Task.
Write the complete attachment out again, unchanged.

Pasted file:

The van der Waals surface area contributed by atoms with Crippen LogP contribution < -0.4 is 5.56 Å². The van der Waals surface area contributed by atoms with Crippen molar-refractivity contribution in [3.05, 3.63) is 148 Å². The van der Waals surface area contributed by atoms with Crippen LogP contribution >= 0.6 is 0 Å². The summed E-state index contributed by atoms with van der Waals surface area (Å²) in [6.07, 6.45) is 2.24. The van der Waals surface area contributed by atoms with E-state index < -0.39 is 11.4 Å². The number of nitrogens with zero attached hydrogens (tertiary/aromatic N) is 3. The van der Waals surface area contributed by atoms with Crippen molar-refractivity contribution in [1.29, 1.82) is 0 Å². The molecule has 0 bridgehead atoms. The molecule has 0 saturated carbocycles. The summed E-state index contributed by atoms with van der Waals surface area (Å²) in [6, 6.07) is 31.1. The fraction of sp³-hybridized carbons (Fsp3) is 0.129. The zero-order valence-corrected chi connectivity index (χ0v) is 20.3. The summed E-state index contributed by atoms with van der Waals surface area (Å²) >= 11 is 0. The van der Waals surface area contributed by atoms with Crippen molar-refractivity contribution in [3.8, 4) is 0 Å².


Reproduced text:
The van der Waals surface area contributed by atoms with Crippen LogP contribution < -0.4 is 5.56 Å². The van der Waals surface area contributed by atoms with Crippen molar-refractivity contribution in [3.05, 3.63) is 148 Å². The van der Waals surface area contributed by atoms with Crippen LogP contribution >= 0.6 is 0 Å². The summed E-state index contributed by atoms with van der Waals surface area (Å²) in [6.07, 6.45) is 2.24. The van der Waals surface area contributed by atoms with E-state index < -0.39 is 11.4 Å². The number of nitrogens with zero attached hydrogens (tertiary/aromatic N) is 3. The van der Waals surface area contributed by atoms with Crippen molar-refractivity contribution in [1.29, 1.82) is 0 Å². The molecule has 0 bridgehead atoms. The molecule has 0 saturated carbocycles. The summed E-state index contributed by atoms with van der Waals surface area (Å²) in [6, 6.07) is 31.1. The fraction of sp³-hybridized carbons (Fsp3) is 0.129. The zero-order valence-corrected chi connectivity index (χ0v) is 20.3. The summed E-state index contributed by atoms with van der Waals surface area (Å²) >= 11 is 0. The van der Waals surface area contributed by atoms with Crippen molar-refractivity contribution in [3.8, 4) is 0 Å².